|Anthony Hopkins||Presenter of the award for Best Actress|
|Presenters of the award for Best Cinematography|
|Catherine Deneuve||Presenter of the award Best Costume Design|
|Angela Lansbury||Presenter of the Jean Hersholt Humanitarian Award to Elizabeth Taylor|
|Jodie Foster||Presenter of the award for Best Actor|
|Jane Fonda||Presenter of the film Scent of a Woman on the Best Picture segment|
|Barbra Streisand||Presenter of the award for Best Director|
|Jack Nicholson||Presenter of the award for Best Picture|
|Bill Conti||Musical arranger||Orchestral|
|Billy Crystal||Performer||Opening number: |
Scent of a Woman (to the tune of "I'm a Woman" by Peggy Lee),
Howard's End (to the tune of "Hooray for Hollywood" from Hollywood Hotel),
A Few Good Men (to the tune of "Sound Off!"),
The Crying Game (to the tune of "(Love Is) The Tender Trap" from The Tender Trap) and
Unforgiven to the tune of ("Unforgettable" by Nat King Cole)
|Performers||"A Whole New World" from Aladdin|
|Performers||"Beautiful Maria of My Soul" from The Mambo Kings|
|Natalie Cole||Performer||"I Have Nothing" from The Bodyguard and |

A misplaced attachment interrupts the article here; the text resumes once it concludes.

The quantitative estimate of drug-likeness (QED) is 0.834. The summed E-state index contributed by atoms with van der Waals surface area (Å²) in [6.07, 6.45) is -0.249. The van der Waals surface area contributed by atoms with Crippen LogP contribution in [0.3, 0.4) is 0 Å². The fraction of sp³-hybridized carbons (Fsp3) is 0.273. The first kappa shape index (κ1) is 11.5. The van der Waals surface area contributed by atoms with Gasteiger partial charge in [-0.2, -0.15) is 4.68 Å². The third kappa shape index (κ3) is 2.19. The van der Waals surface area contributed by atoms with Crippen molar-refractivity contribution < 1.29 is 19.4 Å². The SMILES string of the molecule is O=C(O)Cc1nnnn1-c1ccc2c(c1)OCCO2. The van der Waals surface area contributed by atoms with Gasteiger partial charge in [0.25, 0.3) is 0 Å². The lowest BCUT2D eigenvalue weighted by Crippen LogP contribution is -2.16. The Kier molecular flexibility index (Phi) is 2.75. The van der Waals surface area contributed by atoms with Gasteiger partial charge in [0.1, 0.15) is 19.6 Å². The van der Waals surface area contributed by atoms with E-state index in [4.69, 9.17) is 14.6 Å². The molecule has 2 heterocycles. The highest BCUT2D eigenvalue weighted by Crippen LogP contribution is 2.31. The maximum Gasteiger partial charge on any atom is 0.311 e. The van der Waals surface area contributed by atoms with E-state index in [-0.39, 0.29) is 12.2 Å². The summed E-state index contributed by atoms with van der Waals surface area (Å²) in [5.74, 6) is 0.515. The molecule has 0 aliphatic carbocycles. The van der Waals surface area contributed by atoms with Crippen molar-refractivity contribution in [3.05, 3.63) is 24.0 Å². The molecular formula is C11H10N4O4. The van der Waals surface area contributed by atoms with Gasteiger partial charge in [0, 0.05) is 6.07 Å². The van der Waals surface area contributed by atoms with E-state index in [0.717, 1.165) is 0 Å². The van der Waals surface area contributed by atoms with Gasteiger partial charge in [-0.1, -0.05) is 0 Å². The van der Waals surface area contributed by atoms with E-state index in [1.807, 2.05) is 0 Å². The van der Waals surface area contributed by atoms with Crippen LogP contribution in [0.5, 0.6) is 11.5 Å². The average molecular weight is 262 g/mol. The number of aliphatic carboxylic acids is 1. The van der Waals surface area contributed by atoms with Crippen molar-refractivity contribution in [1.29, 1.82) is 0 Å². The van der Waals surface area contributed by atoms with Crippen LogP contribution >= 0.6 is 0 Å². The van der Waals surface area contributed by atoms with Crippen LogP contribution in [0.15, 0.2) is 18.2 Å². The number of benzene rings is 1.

"Run to You" from The Bodyguard
|Liza Minnelli||Performer||"Ladies' Day" during the musical tribute to women in the film|
|Nell Carter||Performer||"Friend Like Me" from Aladdin|
After the success of the previous year's ceremony which won several Emmys and critical acclaim, the Academy rehired producer Gil Cates for the fourth consecutive year. In February 1993, actor and comedian Billy Crystal was chosen by Cates as host also for the fourth straight time. Cates justified the decision to hire him saying, "He is a major movie star with a talent for moving the evening's entertainment along." According to an article by Army Archerd published in Variety, Crystal initially declined to host again citing his busy film schedule that included Mr. Saturday Night and City Slickers II: The Legend of Curly's Gold. However, after Cates sent him a funeral wreath with a poem declaring "The show and I are dead without you" followed by a head of a fake dead horse similar to one featured in the film The Godfather, Crystal accepted the role as emcee.